Kahorie's DK Simulator

I was chatting with some people on Vent the other night when it came up with one guy was having a problem: both SimulationCraft and Rawr (fine tools in their own right, don't get me wrong!) seemed to be low-balling his death knight's DPS - by at least 1000 dps in some cases! So when I mentioned Kahorie's DK Simulator, I was a little surprised when I was met with first dead air, then "huh? What's that?"

Well, I smell a post. Let's get started with a quick tour of Kahorie's fine, fine tool!

Caveat: I use Windows. I am not a Mac person anymore, though not by choice. Anyway - these instructions should work fine on a Mac if you use BootCamp or some sort of tool that lets you use Windows apps on OS X - Parallels and VMware Fusion both being popular choices. It's not a terribly complex app, and if you can run .NET apps, you can run this sim.

First things first, you need to download the simulator. On the downloads tab, you'll see a big list of downloads - but the only one you need to worry about is the very first one, Kahorie's DK Simulator.zip, because it always points to the newest version. Unzip it, and place the folder inside somewhere convenient - your desktop, a downloads folder. There's no installer to run - open up this folder, and look for this icon, then double-click it. Kahorie's DK Simulator runs right out of the box. (Yours probably won't have a little green checkmark on it - mine does, because I keep my simulator stored in my Dropbox, which is a whole 'nother story altogether.)


What I do when I'm not playing WoW: an anecdote

You know what's not a good idea? Changing your laptop's OS before leaving on vacation and thinking, "eh, WoW works fine under Wine, I don't have to worry about silly things like testing. And this OS seems to be running fine - I can't think why I'd need to bring my flash drive to install a replacement." So yeah, after posting about how awesome the rep gain bonus for the holiday was, and how I was planning to take advantage of it, and after in my head planning out a series of nice relaxing Dire Maul runs while my turkey digested... well, let's just say none of that happened.

Spoiler alert for anyone thinking about it: Acer Aspire One AOD-150 + Kubuntu + Wine + WoW = a non-working WoW setup.

Wednesday night, after fiddling with it and failing pretty much all day, I gave in and finally bought a copy of Windows 7 Home Premium at the reduced education cost - it had been previously running the Windows 7 RC, it needed a legitimate OS anyhow. By midday Thursday I was reinstalling Windows onto my netbook using my mom's new $700 Pentax camera, plus the 16 GB SDHC card from my DSi, as a cobbled-together USB drive. Oh, and I booted the Win7 DVD using UNetbootin, because my setup wasn't epic enough yet.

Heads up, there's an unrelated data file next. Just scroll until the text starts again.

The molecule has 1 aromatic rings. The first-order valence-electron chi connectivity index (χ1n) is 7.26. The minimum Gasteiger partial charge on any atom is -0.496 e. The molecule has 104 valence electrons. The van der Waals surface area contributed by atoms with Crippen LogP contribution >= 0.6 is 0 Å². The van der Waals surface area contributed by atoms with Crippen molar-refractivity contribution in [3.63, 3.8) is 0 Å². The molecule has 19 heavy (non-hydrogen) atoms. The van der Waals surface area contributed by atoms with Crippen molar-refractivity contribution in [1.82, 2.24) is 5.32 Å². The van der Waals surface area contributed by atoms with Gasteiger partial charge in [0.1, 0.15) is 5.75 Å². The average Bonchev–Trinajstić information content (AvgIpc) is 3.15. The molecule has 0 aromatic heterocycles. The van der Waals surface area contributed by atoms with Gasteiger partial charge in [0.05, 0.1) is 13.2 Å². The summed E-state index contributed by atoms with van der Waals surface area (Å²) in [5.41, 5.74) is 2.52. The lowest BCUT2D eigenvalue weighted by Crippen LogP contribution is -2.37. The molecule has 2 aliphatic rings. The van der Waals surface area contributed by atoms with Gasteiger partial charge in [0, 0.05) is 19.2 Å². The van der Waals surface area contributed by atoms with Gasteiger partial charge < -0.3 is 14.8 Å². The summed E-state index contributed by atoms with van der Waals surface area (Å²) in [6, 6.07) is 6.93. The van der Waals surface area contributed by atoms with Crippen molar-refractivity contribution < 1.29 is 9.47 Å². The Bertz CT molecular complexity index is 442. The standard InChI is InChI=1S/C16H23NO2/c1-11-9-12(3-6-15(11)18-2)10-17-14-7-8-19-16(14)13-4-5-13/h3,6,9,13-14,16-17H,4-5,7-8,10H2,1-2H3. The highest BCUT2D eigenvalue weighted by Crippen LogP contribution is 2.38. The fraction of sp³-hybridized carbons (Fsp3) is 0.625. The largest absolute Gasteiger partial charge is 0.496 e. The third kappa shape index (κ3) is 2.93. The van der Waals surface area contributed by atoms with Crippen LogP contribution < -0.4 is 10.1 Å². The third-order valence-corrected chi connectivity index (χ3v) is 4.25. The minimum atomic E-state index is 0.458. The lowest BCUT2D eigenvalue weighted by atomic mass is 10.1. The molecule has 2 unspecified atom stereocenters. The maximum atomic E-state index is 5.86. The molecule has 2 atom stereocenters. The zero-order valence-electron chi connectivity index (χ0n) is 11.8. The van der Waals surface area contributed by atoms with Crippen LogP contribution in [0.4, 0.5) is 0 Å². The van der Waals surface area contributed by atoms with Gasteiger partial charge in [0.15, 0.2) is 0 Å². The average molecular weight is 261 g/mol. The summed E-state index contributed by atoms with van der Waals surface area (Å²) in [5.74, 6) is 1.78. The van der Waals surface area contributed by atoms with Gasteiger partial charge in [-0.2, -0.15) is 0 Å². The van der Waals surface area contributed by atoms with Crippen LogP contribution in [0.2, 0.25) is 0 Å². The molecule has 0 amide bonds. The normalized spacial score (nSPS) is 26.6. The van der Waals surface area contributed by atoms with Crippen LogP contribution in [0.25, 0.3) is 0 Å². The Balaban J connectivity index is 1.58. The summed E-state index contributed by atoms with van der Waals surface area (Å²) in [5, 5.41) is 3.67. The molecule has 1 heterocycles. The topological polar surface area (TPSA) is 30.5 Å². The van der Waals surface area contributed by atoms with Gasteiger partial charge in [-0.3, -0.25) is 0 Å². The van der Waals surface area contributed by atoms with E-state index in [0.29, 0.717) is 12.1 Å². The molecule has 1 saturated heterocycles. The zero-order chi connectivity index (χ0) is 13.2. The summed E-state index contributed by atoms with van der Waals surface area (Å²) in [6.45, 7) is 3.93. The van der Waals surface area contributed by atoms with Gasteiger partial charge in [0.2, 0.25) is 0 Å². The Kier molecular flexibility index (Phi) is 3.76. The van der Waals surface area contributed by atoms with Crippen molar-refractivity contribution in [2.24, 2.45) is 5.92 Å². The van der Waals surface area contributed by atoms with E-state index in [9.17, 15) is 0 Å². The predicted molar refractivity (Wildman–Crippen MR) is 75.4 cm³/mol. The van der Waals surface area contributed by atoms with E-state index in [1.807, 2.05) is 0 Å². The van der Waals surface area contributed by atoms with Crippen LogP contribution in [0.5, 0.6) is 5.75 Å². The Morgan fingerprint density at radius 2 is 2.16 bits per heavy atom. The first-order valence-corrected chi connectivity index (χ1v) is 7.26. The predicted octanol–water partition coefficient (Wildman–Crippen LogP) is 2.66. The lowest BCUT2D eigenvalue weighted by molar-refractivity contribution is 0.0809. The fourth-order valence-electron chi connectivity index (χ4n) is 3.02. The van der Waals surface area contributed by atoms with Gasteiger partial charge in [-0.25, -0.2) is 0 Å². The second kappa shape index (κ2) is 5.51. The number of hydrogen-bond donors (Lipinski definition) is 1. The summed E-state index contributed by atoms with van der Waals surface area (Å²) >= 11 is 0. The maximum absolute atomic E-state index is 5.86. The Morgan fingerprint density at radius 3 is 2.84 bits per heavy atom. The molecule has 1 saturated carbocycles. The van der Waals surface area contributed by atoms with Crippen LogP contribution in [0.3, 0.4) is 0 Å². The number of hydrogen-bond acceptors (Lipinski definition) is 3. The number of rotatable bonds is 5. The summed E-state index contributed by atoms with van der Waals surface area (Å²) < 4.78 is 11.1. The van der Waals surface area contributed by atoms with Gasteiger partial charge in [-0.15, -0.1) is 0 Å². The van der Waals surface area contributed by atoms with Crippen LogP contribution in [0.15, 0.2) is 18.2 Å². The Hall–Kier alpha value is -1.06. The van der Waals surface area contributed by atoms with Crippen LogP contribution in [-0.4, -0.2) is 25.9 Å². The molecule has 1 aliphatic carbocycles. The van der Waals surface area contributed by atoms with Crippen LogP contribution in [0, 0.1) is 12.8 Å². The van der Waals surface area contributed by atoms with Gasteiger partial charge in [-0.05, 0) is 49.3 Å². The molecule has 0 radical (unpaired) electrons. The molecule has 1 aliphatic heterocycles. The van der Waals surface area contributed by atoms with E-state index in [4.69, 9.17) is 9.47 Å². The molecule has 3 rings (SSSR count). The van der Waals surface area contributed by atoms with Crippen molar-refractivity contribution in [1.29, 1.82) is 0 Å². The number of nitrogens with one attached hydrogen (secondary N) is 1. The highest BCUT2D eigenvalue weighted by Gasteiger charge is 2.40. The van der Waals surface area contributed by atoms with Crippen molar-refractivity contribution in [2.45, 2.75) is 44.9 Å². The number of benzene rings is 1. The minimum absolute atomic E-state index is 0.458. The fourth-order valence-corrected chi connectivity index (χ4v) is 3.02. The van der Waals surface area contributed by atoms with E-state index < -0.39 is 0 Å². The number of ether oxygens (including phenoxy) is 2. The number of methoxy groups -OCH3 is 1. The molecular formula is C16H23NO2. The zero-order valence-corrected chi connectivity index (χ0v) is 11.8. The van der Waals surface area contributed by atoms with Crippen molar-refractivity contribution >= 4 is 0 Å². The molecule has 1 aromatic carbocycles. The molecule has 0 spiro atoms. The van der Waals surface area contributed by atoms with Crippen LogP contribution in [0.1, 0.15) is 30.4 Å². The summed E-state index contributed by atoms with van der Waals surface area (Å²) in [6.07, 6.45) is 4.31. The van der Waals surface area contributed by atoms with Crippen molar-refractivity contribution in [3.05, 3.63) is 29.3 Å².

So after maybe an hour or so, I had a fully-functioning netbook with its own proper OS again, and it would've been entirely capable of running WoW had I remembered to evacuate my WoW setup from Kubuntu. Whoops.

Oh, hey, no biggie, I'll watch Persona: Trinity Soul instead. ... Wait, you mean I left that on the Kubuntu drive as well? Damn it! Oh well, I can just download them from home.

Wait, what do you mean it's going to take a bajillion hours to download from home? Oh hell, now I have to find new things to do. Good thing I planned for this eventuality and brought Persona 3 FES and Persona 4 home with me. So I spent pretty much the rest of my vacation playing those two, as indicated on my Backloggery.PUNT

Which led to me and Cas discussing Persona 4 on Twitter and concluding that even though she has the best followup in the game, Chie Satonaka cannot Galactic Punt Ameno-sagiri.

No matter what the picture that goes with this post may tell you.

Hope everyone had a good, or at least tolerable, holiday, and it's good to be back. :)

Thermaltake’s Level 10 Chassis

level10 A while ago, Thermaltake announced that they (in conjunction with BMW) would be designing and producing a new, revolutionary computer chassis design, called Level 10. Instead of the standard chassis model - big box, everything in between, the same racks and hardware in the same places we always expect them - the Level 10 would almost invert the build of the standard PC. A central tower with multiple compartments, as you can see to the right, for the power supply, hard drives, optical drives, motherboard, everything. It's the PC you know and love, but easier to access. Stylish, striking, and - as John Gruber puts it - "the first interesting PC design in recent memory that isn't even vaguely an Apple rip. And it's a true design — a rethinking of how things work, not just a layer of decoration."

Of course, with the BMW design comes the BMW price - these babies are expected to retail for $700 in mid-October. Funnily enough, my birthday is in early October, so if anyone is feeling extremely generous... ;)

As for the rest of us, Maximum PC unboxed one and took lots of photos from start to finish. It looks absolutely enormous, which was the most surprising part for me. While I'll probably never get ahold of one, I have to admit it has gotten me thinking about how workable the "central pillar" design is, perhaps for a more custom chassis. Maybe a DIY project?

Windows 7 Home Premium for university students: $29.99

win7box Thought I'd pass along a link for any US college students (or out-of-college students with a university email address that still works): Win741.com (a viral marketing MS-type thing, or something) is offering Windows 7 Home Premium 32-bit or 64-bit upgrade version for $29.99 - that's $100 off. Goes through January 2010, and is a digital download (though you can buy a physical disk too, if you like). Downloads will be available after Win7's actual release date.

Comments turned off to avoid inevitable alternate OS user snark. Yes, I like your OS too. This is not the forum for you go to "but Windows sux zomg." Take it elsewhere.